Council gets defence in first as major story is set to be published with damning allegations
By Neil Speight
16th Oct 2020 | Local News
THURROCK Council has issued a defence of its financial investment strategy ahead of a damning newspaper report due to be published this weekend.
It harks back to earlier condemnation of the authority for building up more than one billion pounds of debt by borrowing money at low rates, which it has then reinvested.
They worked in partnership with a financial services company, whose owner has been embroiled in a court case over recent weeks.
During the case Liam Kavanagh has made statements relating to payment of several million pounds he says he received from Thurrock Council.
Millions of pounds have been paid by Thurrock Council for financial services related to its borrowing but they had previously played down who was paid what - and why.
Now it seems possible that fears about the council's strategy could come home to roost after another investigation which is due to be published in The Times.
But the council has 'got its retaliation in first' by issuing a press release this evening, (Friday, 16 October) defending its position before any story is published.
The council says: "Ahead of coverage which is likely to appear in the national press this weekend about an active court case, Thurrock Council would like to offer reassurance around its successful investment strategy.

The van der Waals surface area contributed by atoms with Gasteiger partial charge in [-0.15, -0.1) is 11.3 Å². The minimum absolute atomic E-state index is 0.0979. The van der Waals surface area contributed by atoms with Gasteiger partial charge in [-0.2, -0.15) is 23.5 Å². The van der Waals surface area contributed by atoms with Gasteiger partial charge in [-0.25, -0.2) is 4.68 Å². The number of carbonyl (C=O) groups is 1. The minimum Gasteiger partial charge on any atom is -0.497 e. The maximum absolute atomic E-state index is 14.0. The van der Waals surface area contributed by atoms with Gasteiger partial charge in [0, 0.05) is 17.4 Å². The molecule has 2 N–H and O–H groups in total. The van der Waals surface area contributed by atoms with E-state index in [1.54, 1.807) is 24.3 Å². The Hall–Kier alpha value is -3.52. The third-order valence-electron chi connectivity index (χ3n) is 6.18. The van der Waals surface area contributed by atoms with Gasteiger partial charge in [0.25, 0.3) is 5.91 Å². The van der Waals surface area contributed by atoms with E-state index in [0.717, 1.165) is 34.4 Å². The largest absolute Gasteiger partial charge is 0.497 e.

"Thurrock Council has been open about its investment strategy and the benefits it brings to residents, not least the £65m of additional income earned over the last two years as a result of these investments.
"It has been discussed at many council meetings and the strategy received full approval at Full Council in October 2017, further Full Council meetings in February 2018 and 2019 unanimously supported the strategy and more recently councillors again supported the strategy at an extraordinary session of Full Council held on 8 July 2020.
"The council has never knowingly made a payment of 'commission' but it does understand and accept that fees such as legal, due diligence and legitimate costs of bond preparation are accrued in advance of the bond issue and that these are then recovered if the bond issue is successful.
"The defects in the Wirsol Energy Ltd plants have not been seen as an issue regarding the viability of the investment as we have been aware of the strategy to remedy these and it has had no impact on the performance of the bond Thurrock Council has invested in which has continued to pay out in the expected manner.
"As this is part of an ongoing court case the council cannot comment further at this stage.
"On all the projects in which the council has invested it has undertaken its own due diligence and sought appropriate independent advice. All of the council's investments continue to perform as anticipated and have secured the returns required.
"Thurrock Council did not disclose information about the projects it has invested in and the councils it has borrowed from in previous FOI requests due to issues of commercial sensitivity. This decision was appealed with the Information Commissioner's Office who found in the council's favour and supported its position.
"Thurrock Council's investment policy has earned the council over £32 million a year over the past two years. This income has allowed the council to go above and beyond and increase its general reserve by nearly 40%, put £1m towards new police officers, £670,000 to tackle anti-social behaviour, £500,000 for mental health support in local schools and £1.5m into visible environmental improvements over and above the traditional level of services."